Similarly, if the carrier spec for TIS is -101 dBm, then you will need to measure the conducted sensitivity of your device. If you determine that the sensitivity of your radio is -107 dBm, then this tells you that the antenna efficiency should be greater than -6 dB in order to achieve your specification. Note that for sensitivity, you'll also need to worry about desense.
The SAR spec is not so straight forward. There's no quick translation from TRP to the SAR value. This requires a real SAR measurement or simulation, along with some iteration of the design to lower the SAR while maintaining antenna efficinecy.
There's no fixed "VSWR rules" for cell phone design. Most people who don't work on antennas will tell you that the Antenna's Impedance is matched to 50 Ohms. However, given the relatively small volume of the antenna and relatively large required bandwidth, the impedance is rarely if ever exactly 50 Ohms. Typically the VSWR is less than 3, with 2 being very acceptable.
The HTC One
Hopefully now you understand a bit about cellular antenna design and the difficulties there. Hopefully, if you think about it, you'll understand why it is virtually impossible to have a cell phone with an entirely metal back (where would the other half of your dipole antenna go?).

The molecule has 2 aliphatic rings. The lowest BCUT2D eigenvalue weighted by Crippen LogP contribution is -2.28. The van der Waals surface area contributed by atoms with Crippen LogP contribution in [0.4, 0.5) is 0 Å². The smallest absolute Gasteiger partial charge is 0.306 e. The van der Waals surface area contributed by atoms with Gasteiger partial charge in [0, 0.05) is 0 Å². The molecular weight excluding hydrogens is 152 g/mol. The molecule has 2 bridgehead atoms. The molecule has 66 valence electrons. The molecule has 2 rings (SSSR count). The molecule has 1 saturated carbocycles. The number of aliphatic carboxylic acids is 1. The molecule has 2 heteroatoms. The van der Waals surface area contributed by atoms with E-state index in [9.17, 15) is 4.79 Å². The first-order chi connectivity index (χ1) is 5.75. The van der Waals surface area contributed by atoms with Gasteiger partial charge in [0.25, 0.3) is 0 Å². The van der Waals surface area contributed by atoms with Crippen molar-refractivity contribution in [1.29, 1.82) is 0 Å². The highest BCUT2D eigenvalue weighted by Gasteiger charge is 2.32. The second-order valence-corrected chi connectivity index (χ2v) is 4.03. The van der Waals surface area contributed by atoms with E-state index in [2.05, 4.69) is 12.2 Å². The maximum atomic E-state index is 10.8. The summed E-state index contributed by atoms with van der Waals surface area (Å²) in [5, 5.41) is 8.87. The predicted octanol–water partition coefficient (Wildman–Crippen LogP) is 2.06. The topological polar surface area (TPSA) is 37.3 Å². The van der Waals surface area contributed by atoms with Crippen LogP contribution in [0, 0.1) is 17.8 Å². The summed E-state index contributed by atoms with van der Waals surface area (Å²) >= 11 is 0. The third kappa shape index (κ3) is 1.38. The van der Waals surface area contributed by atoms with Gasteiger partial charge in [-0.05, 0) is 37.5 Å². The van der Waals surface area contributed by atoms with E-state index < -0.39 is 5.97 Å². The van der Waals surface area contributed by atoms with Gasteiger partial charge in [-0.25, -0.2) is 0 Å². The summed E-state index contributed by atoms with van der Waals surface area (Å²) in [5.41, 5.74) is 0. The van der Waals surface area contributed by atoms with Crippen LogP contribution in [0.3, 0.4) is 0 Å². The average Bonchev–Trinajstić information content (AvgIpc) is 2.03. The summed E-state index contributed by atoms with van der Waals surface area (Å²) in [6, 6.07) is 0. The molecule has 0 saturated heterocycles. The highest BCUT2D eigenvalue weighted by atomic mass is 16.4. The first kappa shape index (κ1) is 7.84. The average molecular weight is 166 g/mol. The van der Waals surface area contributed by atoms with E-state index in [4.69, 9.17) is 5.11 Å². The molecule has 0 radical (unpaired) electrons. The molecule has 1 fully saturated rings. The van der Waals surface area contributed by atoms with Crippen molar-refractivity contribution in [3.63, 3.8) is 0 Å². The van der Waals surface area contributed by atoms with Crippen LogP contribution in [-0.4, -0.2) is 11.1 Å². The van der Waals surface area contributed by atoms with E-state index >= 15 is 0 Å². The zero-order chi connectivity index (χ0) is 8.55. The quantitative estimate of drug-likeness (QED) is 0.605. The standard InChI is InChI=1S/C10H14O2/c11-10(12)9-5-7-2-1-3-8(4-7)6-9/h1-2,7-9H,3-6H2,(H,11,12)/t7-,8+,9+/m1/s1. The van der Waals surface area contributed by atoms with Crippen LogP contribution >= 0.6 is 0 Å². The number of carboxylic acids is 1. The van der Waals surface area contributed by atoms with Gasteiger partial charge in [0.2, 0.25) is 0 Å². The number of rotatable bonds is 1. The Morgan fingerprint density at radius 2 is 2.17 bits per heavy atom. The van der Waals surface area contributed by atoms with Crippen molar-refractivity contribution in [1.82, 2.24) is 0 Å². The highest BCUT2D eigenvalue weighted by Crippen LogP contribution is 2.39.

The 2013 HTC One has a pretty innovative antenna. The backside of the device is shown in Figure 3:
Figure 3. The Aluminum Back HTC One - Every Non-Metallic Line is Related to An Antenna.
Does the little horizontal white lines make sense looking at the back of the HTC one and knowing what we now know about antennas? The designers had to institute a thin non-metallic gap in the aluminum in order to enable the antenna to radiate. This is a very difficult design to implement because having that much metal on the back of the phone introduces a lot of parasitic capacitance (which won't radiate). Hence the designers here were treading the line between a capacitor and an antenna very tightly. To get dual band operation they would have had to get creative with impedance matching and likely used adaptive switching techniques (different switch states for different frequency bands). The good news is this works, and that makes it a great antenna design!